Background: Renal dysfunction is associated with abnormal cardiopulmonary hemodynamics, in-hospital death and poor survival in patients with pulmonary arterial hypertension (PAH), and thus it may be a prognostic biomarker. In our analysis we assess the relationship between change in estimated glomerular filtration rate (eGFR) and outcomes in PAH patients in the Registry to Evaluate Early and Long-term PAH Disease Management (REVEAL). Methods: Overall 2,368 patients were classified into chronic kidney disease (CKD) stages based on baseline eGFR: normal or Stages 1 or 2 (n = 1,699); Stage 3a (n = 399); Stage 3b (n = 196); and Stages 4 or 5 (n = 74). We evaluated the relationship between baseline CKD stage and survival, as well as the composite end-point of survival and freedom from all-cause hospitalization. The relationships between change in eGFR at ≥1 year and these clinical end-points were also evaluated. Results: Patients with a ≥10% decline in eGFR from baseline over ≥1 year had a significantly increased risk of death (hazard ratio 1.66; p < 0.0001) and the composite of all-cause hospitalization and death (hazard ratio 1.33; p = 0.002). This decline predicted survival independently of changes in 6-minute walk distance and functional class. However, a ≥10% increase in eGFR was not significantly associated with either end-point. Conclusion: In REVEAL, a ≥10% decline in eGFR over ≥1 year independently predicted poorer survival. Thus, eGFR may be a simple and economical biomarker in PAH.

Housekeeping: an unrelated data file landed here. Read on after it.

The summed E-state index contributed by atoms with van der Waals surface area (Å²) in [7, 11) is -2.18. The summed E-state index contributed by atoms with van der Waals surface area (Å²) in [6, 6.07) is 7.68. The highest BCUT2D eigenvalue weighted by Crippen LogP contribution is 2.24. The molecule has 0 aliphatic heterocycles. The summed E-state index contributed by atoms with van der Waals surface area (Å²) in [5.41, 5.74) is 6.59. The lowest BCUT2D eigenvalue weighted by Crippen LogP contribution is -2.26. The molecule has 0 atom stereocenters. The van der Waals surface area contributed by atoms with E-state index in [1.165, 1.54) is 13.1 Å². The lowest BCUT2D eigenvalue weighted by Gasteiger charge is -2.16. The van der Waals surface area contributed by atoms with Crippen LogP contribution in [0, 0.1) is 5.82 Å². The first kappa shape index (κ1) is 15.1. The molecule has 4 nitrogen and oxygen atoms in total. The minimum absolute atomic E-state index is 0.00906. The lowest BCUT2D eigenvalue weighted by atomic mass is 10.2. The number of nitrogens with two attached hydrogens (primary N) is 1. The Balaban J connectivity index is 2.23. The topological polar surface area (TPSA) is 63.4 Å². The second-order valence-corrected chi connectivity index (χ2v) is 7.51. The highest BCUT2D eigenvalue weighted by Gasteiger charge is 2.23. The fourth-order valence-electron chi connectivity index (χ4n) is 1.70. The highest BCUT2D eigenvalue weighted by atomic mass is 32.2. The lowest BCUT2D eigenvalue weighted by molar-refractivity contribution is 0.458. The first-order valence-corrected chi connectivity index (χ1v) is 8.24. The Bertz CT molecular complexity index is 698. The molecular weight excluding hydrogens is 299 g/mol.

- chronic kidney disease
- glomerular filtration rate
- pulmonary arterial hypertension
- serum creatinine